coverage [1], defined as:
Λ = D / A (1)
where
D is cruise track length;
A is the area being surveyed.
Then:
−0,5
CV = a(Λ) (2)
where

a is a variable between 0,4 and 0,8, depending on fish distribution. Higher values of a are appropriate when

fish are concentrated in a few large schools, low values when the fish are more uniformly distributed [37].

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 The working time available for the collection of acoustic data should be calculated. For both water bodies, time

may have to be factored in for stationary measurements for specific purposes, e.g. aspect identification for

sizing Target Strength (TS) in horizontal surveys, hydrographic sampling etc.

 The survey plan (i.e. waypoints and transects) should be in a format suitable for transfer to GPS.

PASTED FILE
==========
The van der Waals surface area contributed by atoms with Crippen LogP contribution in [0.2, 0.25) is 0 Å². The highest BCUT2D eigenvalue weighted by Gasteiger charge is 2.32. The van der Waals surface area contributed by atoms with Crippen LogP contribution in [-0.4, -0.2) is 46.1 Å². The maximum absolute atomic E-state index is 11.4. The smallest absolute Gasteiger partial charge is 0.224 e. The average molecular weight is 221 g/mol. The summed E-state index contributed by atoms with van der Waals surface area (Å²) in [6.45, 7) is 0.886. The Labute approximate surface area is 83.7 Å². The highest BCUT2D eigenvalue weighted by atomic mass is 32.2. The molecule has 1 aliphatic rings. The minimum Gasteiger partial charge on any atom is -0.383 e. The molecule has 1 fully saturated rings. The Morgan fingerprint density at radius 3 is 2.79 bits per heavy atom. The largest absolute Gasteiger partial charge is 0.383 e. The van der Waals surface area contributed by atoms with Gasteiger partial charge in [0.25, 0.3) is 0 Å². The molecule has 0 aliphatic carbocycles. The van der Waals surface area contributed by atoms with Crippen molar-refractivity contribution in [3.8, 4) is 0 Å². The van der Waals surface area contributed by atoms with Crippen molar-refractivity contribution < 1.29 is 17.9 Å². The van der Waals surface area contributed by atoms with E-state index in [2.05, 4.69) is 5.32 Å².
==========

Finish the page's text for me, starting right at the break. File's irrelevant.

The selection of an appropriate vessel is important. This should be stable and low noise (with a preference for

4-stroke over 2-stroke motors, or electric if feasible). Cruise speed should be a maximum of 10 km hour Actual

speed selection should be appropriate for the ping rate and water depth, aiming for a minimum of 3 hits on a fish of

interest when target-tracking / trace-counting.
6.4 Timing of surveys
The timing of acoustic surveys should consider the following factors:

 Surveys should be conducted during the period when the target fish are in open water and most dispersed.

 The following seasonal factors should be considered when planning an acoustic survey [39]:

 Recruitment patterns. Depending on the objective of the survey, under-yearlings may be deliberately